On Saturday, the Deacs dropped their 2nd conference game of the season to the NC State Wolfpack by a score of 82-91. Wake Forest actually played a pretty good game on the offensive side of the ball, shooting 52% from the floor and 53% from beyond the arc while scoring 82 points—the most points the Deacs have scored in an ACC game since losing to NC State in February of 2018. Unfortunately, Wake was hindered by 19 turnovers and an inability to stop the Wolfpack, who also shot 52% from the floor, from scoring easy baskets. One of the biggest issues for Wake on defense was defending the pick and roll.
NC State probably finished the game with 8 or 9 layups and dunks in this game just by running the pick and roll.
I don’t know what Wake’s strategy against the pick and roll is, but throughout the game it seemed like the Deacs were letting the ball handler turn the corner, going towards the middle of the court, while no one was defending the roll man at all. That seems like a bad combination.
State just kept going to the well and getting results, much to the chagrin of commentator Dan Bonner, who seemed flabbergasted at Wake’s inability to stop NC State from dunking the ball.
In the second half, it looked like the Deacs made some adjustment to stop the roll man from being wide open under the basket, at the expense of letting the ball handler drive straight to the rim and get a layup.
On all of these pick and roll plays, the guard is going over the screen while the big is just backing up and waiting for the ball handler rather than hedging or switching. That allows the guard to get right into the middle of the defense, where he will have any number of ways to make plays and produce points for his team. I’m not sure that strategy is going to work against guards in the ACC like Markell Johnson, who finished with 14 points and 7 assists.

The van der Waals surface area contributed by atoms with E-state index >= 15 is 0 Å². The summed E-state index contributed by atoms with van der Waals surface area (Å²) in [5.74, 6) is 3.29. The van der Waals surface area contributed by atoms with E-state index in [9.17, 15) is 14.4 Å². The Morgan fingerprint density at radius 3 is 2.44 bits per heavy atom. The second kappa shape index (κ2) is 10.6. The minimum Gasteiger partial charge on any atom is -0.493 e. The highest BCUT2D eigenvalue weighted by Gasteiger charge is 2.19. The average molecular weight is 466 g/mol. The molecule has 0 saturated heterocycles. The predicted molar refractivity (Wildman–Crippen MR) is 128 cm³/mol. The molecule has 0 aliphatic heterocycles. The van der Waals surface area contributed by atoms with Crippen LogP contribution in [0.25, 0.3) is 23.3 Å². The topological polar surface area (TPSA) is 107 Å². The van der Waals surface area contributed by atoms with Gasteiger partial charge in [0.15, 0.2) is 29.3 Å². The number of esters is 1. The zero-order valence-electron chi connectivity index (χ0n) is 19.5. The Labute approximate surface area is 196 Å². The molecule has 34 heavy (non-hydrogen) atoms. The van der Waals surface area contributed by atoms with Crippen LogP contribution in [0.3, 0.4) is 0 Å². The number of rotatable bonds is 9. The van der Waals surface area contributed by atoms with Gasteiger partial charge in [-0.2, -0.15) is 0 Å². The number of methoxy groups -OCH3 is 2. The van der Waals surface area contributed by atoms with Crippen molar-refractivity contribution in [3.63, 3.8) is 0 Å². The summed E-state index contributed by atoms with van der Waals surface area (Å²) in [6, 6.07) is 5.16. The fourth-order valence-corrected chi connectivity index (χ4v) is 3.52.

The big man is basically stuck in a no win situation, being forced to choose between keeping the ball handler from driving straight to the basket and stopping the roll man from just catching lobs and dunking the whole game. That’s not a place you want to be.
Again, I don’t know if this was by design or if the Deacs were trying to hedge and were just too late to step out. What I do know, is that the couple of times the Deacs were able to stop the Wolfpack from scoring on the pick and roll, they hedged and kept the ball handler from getting anywhere near the basket.
In the play below, the roll man D.J. Funderburk is still wide open, but because of the hedge, Devon Daniels is basically at half court and has no way of getting the ball to him .
As the pick and roll has become the most popular play in almost every level of basketball, the Deacs are going to have to do a better job defending it in the future if they want to be able to play competitively in one of the toughest conferences in the nation.